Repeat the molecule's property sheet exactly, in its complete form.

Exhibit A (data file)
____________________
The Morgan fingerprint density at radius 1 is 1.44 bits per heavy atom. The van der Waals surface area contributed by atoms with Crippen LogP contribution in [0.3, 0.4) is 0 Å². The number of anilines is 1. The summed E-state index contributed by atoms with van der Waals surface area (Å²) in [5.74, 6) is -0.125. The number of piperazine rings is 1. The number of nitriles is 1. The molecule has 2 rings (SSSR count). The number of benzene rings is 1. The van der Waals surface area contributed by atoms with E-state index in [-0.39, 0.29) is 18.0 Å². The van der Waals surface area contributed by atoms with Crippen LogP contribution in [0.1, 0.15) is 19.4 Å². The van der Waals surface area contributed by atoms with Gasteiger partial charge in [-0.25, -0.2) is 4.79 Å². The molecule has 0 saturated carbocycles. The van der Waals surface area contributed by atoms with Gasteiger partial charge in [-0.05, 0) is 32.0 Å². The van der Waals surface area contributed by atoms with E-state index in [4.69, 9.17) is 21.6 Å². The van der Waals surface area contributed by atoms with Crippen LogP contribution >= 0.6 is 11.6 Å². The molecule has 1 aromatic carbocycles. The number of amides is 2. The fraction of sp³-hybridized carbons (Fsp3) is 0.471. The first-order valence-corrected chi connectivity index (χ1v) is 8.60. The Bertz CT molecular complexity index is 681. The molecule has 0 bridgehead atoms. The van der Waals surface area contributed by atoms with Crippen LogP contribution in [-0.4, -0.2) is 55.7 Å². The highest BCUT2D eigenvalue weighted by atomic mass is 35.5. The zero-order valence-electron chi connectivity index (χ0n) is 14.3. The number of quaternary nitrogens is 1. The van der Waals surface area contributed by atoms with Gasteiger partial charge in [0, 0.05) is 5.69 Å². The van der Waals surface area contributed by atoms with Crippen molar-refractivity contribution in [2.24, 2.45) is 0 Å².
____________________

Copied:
The Morgan fingerprint density at radius 1 is 1.44 bits per heavy atom. The van der Waals surface area contributed by atoms with Crippen LogP contribution in [0.3, 0.4) is 0 Å². The number of anilines is 1. The summed E-state index contributed by atoms with van der Waals surface area (Å²) in [5.74, 6) is -0.125. The number of piperazine rings is 1. The number of nitriles is 1. The molecule has 2 rings (SSSR count). The number of benzene rings is 1. The van der Waals surface area contributed by atoms with E-state index in [-0.39, 0.29) is 18.0 Å². The van der Waals surface area contributed by atoms with Crippen LogP contribution in [0.1, 0.15) is 19.4 Å². The van der Waals surface area contributed by atoms with Gasteiger partial charge in [-0.25, -0.2) is 4.79 Å². The molecule has 0 saturated carbocycles. The van der Waals surface area contributed by atoms with Gasteiger partial charge in [-0.05, 0) is 32.0 Å². The van der Waals surface area contributed by atoms with E-state index in [4.69, 9.17) is 21.6 Å². The van der Waals surface area contributed by atoms with Crippen LogP contribution >= 0.6 is 11.6 Å². The molecule has 1 aromatic carbocycles. The number of amides is 2. The fraction of sp³-hybridized carbons (Fsp3) is 0.471. The first-order valence-corrected chi connectivity index (χ1v) is 8.60. The Bertz CT molecular complexity index is 681. The molecule has 0 bridgehead atoms. The van der Waals surface area contributed by atoms with Crippen LogP contribution in [-0.4, -0.2) is 55.7 Å². The highest BCUT2D eigenvalue weighted by atomic mass is 35.5. The zero-order valence-electron chi connectivity index (χ0n) is 14.3. The number of quaternary nitrogens is 1. The van der Waals surface area contributed by atoms with Gasteiger partial charge in [0, 0.05) is 5.69 Å². The van der Waals surface area contributed by atoms with Crippen molar-refractivity contribution in [2.24, 2.45) is 0 Å².